Abstract: Exosomes are nanovesicles secreted from cells that play key roles in intercellular communication. They carry unique content derived from parental cells and are capable of transferring this cargo between cells. The role and function of exosomes largely depends on the origin and functional status of the parental cells. Emerging evidence indicates that exosomes are associated with biological processes and pathogenesis of certain diseases. These nanovesicles offer great potential as biomarkers, enabling the monitoring and diagnosis of various diseases in a noninvasive manner. Furthermore, as an efficient vehicle of biomolecular intercellular transfer, exosomes are under intensive investigation for their potential for drug delivery and carriers for gene therapy. Here, we first summarize the basic biology and function of exosomes, followed by a discussion of their clinical potential, including the use of exosomes for disease diagnosis, treatment, and drug delivery. The review will highlight the potential of exosomes derived from stem cells in regenerative medicine, with a focus on musculoskeletal tissues. We conclude by sharing our views on the challenges, opportunities, and future directions for the use of exosomes as a therapeutic treatment for the repair and regeneration of musculoskeletal tissues.
      PubDate: 2017-11-10T07:46:08.857522-05:
      DOI: 10.1111/nyas.13469
       
  • Circulating microRNAs as potential biomarkers in myasthenia gravis
           patients
    • Authors: Anna Rostedt Punga; Tanel Punga
      Abstract: MicroRNAs (miRNAs) are small noncoding RNA molecules that bind to specific mRNA targets and regulate a wide range of important biological processes within cells. Circulating miRNAs are released into the extracellular space and can be measured in most biofluids, including blood serum and plasma. Recently, circulating miRNAs have emerged as easily accessible markers in various body fluids with different profiles and quantities specific for different human disorders, including autoimmune diseases. In myasthenia gravis (MG), diagnostic tests such as titers of serum autoantibodies specific for either the acetylcholine receptor (AChR+) or muscle-specific tyrosine kinase (MuSK+) do not necessarily reflect disease progression, and there is a great need for reliable objective biomarkers to monitor the disease course and therapeutic response. Recent studies in AChR+ MG revealed elevated levels of the immuno-miRNAs miR-150-5p and miR-21-5p. Of particular importance, levels of miR-150-5p were lower in immunosuppressed patients and in patients with clinical improvement following thymectomy. In MuSK+ MG, another profile of circulating miRNAs was found, including upregulation of the let-7 family of miRNAs. Here, we summarize the potential role of circulating miRNAs as biomarkers in general and in MG, and highlight important considerations for the analysis of circulating miRNA.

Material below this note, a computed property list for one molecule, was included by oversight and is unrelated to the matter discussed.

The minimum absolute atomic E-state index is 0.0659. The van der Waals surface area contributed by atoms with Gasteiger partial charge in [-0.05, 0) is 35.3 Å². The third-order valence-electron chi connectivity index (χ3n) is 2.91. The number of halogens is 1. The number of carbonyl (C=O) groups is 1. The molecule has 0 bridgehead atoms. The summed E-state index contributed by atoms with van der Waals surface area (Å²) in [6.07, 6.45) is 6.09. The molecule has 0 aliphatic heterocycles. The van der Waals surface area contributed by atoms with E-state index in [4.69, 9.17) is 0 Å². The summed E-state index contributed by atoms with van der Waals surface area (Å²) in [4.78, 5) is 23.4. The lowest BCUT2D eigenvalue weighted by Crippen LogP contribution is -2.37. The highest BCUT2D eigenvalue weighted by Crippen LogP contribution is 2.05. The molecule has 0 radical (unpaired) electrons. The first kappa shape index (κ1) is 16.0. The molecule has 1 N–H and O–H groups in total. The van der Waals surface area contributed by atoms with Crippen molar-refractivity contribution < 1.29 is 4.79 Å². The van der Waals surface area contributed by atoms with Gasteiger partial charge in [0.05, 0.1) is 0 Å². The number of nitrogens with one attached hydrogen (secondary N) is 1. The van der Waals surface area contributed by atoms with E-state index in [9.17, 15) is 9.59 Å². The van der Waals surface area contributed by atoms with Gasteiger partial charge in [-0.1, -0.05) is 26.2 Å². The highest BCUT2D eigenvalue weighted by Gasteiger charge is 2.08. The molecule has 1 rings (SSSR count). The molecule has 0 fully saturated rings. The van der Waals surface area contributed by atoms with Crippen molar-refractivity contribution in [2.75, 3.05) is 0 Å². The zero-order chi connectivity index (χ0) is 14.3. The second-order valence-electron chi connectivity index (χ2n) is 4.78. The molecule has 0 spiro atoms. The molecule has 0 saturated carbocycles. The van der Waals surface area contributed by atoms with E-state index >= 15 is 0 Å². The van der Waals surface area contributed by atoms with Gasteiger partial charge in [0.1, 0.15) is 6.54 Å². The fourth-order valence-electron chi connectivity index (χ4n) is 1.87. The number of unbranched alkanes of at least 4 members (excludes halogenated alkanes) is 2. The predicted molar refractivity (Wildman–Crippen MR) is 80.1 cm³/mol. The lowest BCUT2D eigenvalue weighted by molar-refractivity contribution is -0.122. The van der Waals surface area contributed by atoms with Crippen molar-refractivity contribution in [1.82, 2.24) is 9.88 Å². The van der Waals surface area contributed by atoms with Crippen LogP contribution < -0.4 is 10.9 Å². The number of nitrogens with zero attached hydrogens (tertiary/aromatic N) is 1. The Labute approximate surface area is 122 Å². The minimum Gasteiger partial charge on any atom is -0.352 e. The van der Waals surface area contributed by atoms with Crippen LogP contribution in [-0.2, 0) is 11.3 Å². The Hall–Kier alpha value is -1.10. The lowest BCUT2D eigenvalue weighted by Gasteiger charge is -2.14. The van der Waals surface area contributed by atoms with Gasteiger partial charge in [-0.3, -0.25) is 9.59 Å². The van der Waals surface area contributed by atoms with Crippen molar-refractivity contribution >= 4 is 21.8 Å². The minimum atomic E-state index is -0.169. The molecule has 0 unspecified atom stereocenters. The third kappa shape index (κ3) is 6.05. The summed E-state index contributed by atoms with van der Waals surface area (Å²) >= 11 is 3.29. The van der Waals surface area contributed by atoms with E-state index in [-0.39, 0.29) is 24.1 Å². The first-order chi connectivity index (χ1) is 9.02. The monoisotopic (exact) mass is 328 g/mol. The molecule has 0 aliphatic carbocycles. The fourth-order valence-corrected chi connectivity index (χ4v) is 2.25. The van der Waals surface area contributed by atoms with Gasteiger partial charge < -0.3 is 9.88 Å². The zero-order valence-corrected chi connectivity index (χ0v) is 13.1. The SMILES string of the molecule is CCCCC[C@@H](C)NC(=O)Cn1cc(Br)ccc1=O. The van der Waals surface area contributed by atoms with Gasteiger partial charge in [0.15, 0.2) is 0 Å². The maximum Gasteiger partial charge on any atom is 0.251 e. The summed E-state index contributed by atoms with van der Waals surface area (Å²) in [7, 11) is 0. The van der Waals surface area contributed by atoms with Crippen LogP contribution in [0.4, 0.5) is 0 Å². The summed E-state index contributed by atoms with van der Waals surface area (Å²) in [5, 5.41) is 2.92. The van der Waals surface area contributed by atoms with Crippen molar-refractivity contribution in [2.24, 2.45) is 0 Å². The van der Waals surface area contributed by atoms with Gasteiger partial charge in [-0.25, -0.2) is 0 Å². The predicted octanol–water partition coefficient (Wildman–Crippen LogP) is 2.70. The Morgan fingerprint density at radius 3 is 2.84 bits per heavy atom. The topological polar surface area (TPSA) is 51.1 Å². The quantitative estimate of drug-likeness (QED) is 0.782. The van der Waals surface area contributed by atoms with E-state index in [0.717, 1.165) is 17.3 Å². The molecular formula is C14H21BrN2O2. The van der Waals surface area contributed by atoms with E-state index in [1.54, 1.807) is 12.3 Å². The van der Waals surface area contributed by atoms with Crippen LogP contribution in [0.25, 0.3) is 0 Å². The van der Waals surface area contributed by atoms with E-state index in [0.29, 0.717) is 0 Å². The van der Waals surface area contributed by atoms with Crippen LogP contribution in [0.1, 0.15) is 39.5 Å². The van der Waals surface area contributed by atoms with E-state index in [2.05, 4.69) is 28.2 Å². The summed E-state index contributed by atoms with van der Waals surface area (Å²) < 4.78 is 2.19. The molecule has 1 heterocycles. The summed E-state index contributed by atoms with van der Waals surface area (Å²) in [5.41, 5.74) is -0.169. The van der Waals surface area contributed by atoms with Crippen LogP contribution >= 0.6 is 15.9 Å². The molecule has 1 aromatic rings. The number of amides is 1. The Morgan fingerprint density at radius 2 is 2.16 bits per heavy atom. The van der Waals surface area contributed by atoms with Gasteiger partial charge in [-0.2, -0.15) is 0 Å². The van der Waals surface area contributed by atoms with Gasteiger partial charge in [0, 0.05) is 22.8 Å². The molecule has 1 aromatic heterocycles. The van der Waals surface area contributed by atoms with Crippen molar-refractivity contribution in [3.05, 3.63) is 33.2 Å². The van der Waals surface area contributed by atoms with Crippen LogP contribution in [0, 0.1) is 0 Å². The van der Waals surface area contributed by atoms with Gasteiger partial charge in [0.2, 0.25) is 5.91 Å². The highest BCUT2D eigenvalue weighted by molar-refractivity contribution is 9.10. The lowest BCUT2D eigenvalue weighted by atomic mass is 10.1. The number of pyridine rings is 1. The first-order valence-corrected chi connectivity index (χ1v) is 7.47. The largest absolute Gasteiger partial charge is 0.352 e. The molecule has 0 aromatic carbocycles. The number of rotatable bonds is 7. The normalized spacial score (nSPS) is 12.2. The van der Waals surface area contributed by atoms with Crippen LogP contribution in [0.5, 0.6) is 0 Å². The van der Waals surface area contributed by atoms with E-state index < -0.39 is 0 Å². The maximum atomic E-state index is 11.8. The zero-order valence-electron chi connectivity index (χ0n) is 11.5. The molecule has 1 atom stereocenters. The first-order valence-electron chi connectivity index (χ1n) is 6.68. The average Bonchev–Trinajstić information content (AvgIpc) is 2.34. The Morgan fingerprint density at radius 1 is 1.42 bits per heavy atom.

PubDate: 2017-11-10T07:45:56.782179-05:
      DOI: 10.1111/nyas.13510
       
  • Thymus involvement in early-onset myasthenia gravis
    • Authors: Mélanie A. Cron; Solène Maillard, José Villegas, Frédérique Truffault, Muriel Sudres, Nadine Dragin, Sonia Berrih-Aknin, Rozen Panse